With all due respect to the long-dead king, he did not live in 2019. He didn’t see self-driving cars and streaming video and Amazon drones. He didn’t have the 24-hour news cycle or blue-tooth or even microwave popcorn. If he had experienced those wonders of the present day, he wouldn’t have said this:
I know that everything God does will last forever; there is no adding to it or taking from it. God works so that people will be in awe of him. Whatever is, has already been, and whatever will be, already is. However, God seeks justice for the persecuted.Ecclesiastes 3:14-15
Honestly, “whatever is, has already been”? That might have been true a thousand years before Christ, when the big changes were new ways to use olives or the development of a new metal alloy every thousand years or so, but we live in the age of technological wonders.
Of course we could go back in time to 1919 when people could say that Solomon “didn’t have automobiles, didn’t have radio, and didn’t have electricity.” It seems that one of the things that has already been is the sense that we’re living in a time when things are brand new.
Opposition to the New
When we reach certain ages, our attitudes toward those perceived new things change. Douglas Adams might not have the precise details right, but there’s insight in what he observed:
“I’ve come up with a set of rules that describe our reactions to technologies:
1. Anything that is in the world when you’re born is normal and ordinary and is just a natural part of the way the world works.
2. Anything that’s invented between when you’re fifteen and thirty-five is new and exciting and revolutionary and you can probably get a career in it.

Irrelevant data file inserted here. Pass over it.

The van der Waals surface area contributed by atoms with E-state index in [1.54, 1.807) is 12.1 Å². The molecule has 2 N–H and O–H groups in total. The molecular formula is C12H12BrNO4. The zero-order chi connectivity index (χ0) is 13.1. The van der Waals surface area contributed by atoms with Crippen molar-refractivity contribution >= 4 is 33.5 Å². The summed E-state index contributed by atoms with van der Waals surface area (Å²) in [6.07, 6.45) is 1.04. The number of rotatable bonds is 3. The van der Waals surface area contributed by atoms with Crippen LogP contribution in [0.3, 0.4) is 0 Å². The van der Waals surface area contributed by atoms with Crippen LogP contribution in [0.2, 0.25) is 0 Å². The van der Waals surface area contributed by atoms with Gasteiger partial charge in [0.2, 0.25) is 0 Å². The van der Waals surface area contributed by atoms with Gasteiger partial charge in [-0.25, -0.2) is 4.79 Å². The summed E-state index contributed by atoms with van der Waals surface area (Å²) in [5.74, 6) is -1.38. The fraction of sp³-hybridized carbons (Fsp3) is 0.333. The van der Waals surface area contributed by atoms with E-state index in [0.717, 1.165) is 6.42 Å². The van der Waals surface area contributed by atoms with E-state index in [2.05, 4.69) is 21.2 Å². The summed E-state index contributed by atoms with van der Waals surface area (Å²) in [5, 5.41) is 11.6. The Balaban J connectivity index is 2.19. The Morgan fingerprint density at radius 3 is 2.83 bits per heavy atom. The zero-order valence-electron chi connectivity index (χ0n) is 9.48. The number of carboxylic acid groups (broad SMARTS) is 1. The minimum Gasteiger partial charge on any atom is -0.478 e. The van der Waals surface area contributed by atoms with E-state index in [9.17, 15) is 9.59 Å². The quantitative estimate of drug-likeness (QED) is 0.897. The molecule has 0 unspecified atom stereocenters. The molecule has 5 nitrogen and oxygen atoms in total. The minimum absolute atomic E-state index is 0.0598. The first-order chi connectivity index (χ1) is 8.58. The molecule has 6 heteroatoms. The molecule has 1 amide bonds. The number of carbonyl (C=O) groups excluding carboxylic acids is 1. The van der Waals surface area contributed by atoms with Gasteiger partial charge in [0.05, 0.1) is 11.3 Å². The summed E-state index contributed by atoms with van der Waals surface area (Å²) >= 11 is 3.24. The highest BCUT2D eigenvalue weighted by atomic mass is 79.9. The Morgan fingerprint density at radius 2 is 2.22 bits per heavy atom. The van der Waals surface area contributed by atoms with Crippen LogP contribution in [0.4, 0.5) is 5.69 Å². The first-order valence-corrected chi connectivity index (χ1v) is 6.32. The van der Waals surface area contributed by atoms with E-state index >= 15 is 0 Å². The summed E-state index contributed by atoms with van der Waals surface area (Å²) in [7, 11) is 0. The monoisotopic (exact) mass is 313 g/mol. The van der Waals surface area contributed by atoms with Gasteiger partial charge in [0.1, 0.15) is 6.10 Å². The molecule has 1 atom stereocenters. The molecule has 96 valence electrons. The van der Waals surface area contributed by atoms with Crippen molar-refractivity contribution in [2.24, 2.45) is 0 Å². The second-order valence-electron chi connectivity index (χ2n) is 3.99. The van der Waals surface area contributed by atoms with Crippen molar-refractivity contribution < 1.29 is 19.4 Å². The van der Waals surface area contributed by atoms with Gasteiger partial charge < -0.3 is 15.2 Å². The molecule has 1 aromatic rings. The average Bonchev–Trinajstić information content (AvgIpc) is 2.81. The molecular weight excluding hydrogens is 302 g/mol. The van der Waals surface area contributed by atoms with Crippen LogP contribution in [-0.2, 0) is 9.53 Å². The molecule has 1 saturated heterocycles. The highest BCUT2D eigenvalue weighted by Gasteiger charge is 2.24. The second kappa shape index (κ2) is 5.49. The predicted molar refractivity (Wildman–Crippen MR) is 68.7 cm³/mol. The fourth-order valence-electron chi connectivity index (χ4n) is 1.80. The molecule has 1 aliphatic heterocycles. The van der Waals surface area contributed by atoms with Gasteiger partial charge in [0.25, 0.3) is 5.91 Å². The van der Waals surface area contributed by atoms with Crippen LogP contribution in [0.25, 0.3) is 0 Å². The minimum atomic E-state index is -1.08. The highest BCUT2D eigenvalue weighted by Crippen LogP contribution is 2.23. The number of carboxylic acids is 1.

3. Anything invented after you’re thirty-five is against the natural order of things.”
I’m over 35, so I’m not sure how I’m supposed to reconcile myself to Teslas and Tweets. But Solomon says they’ve already been around. While we did not have people making snarky and ill-founded comments through their phones before 2006, the spirit of Twitter has been around since well before Solomon’s day.
Don’t Be a Curmudgeon
There’s an advantage we have as Christians who are old enough to remember the 1900s–that’s the whole century, not the first decade! That advantage is that we have perspective. We can see that the changes that are trumpeted as revolutionary and world-changing often simply echo what came before.
Yes, streaming video is a big deal, but the video it streams is similar to what was on cable, which was similar to what was on broadcast, which was similar to what was on movie screens, which was similar to what was on the stage, which was similar to what was shared around campfires long before recorded history.
To make use of that advantage we possess, we need to put the lie to Douglas Adams’ comments. When we find ourselves in opposition to innovations, we need to be sure that we have an actual reason for it. We need to understand those innovations well enough to have a meaningful opinion.
Otherwise, we wind up like the old folks in the church, wagging our heads and complaining that “They don’t sing any of the good-old gospel hymns any more.” Of course that just means that the church doesn’t sing the songs that were popular when they were young and thought everything was new and exciting.
Getting in Tune
In Revelation 13:8 we hear Jesus described as the Lamb slain from the foundation of the world. He is the Alpha and Omega. Yes, humans cleverly “invent” things that the creative powers of God have made possible, but try inventing matter or gravity. The sooner we recognize that God is more significant than the most riveting season of Fortnite, the more we will recognize the true place of innovation in this world.